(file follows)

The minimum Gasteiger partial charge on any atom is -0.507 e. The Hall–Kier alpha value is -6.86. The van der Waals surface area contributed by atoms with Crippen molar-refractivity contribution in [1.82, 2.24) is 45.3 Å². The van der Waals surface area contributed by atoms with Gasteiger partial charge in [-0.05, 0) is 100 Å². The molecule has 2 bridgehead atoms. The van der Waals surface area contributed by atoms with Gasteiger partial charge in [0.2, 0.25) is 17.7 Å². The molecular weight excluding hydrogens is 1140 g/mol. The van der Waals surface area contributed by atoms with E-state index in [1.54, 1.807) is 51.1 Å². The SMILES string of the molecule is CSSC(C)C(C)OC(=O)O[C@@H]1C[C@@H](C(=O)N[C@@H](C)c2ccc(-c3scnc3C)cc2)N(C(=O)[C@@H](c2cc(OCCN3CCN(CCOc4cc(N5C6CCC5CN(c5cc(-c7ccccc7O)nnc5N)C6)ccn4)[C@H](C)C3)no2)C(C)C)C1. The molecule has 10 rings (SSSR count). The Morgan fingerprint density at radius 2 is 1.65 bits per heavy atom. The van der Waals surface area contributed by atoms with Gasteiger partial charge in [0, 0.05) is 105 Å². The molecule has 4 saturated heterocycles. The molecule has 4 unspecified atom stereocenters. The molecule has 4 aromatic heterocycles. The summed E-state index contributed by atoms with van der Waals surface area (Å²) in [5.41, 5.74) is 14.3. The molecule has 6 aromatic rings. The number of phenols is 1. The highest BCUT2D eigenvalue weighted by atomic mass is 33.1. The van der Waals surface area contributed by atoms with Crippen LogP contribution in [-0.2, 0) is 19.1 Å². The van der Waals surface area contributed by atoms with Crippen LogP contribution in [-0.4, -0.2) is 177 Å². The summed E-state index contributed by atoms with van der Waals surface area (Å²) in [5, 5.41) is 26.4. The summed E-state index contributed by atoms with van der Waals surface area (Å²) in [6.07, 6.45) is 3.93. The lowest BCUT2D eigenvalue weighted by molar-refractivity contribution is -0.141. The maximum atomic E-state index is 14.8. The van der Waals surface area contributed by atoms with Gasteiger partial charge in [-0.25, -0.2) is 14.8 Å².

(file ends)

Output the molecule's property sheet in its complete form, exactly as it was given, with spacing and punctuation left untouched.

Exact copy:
The minimum Gasteiger partial charge on any atom is -0.507 e. The Hall–Kier alpha value is -6.86. The van der Waals surface area contributed by atoms with Crippen molar-refractivity contribution in [1.82, 2.24) is 45.3 Å². The van der Waals surface area contributed by atoms with Gasteiger partial charge in [-0.05, 0) is 100 Å². The molecule has 2 bridgehead atoms. The van der Waals surface area contributed by atoms with Gasteiger partial charge in [0.2, 0.25) is 17.7 Å². The molecular weight excluding hydrogens is 1140 g/mol. The van der Waals surface area contributed by atoms with E-state index in [1.54, 1.807) is 51.1 Å². The SMILES string of the molecule is CSSC(C)C(C)OC(=O)O[C@@H]1C[C@@H](C(=O)N[C@@H](C)c2ccc(-c3scnc3C)cc2)N(C(=O)[C@@H](c2cc(OCCN3CCN(CCOc4cc(N5C6CCC5CN(c5cc(-c7ccccc7O)nnc5N)C6)ccn4)[C@H](C)C3)no2)C(C)C)C1. The molecule has 10 rings (SSSR count). The Morgan fingerprint density at radius 2 is 1.65 bits per heavy atom. The van der Waals surface area contributed by atoms with Gasteiger partial charge in [0, 0.05) is 105 Å². The molecule has 4 saturated heterocycles. The molecule has 4 unspecified atom stereocenters. The molecule has 4 aromatic heterocycles. The summed E-state index contributed by atoms with van der Waals surface area (Å²) in [5.41, 5.74) is 14.3. The molecule has 6 aromatic rings. The number of phenols is 1. The highest BCUT2D eigenvalue weighted by atomic mass is 33.1. The van der Waals surface area contributed by atoms with Crippen LogP contribution in [-0.2, 0) is 19.1 Å². The van der Waals surface area contributed by atoms with Crippen LogP contribution in [-0.4, -0.2) is 177 Å². The summed E-state index contributed by atoms with van der Waals surface area (Å²) in [5, 5.41) is 26.4. The summed E-state index contributed by atoms with van der Waals surface area (Å²) in [6.07, 6.45) is 3.93. The lowest BCUT2D eigenvalue weighted by molar-refractivity contribution is -0.141. The maximum atomic E-state index is 14.8. The van der Waals surface area contributed by atoms with Gasteiger partial charge in [-0.25, -0.2) is 14.8 Å².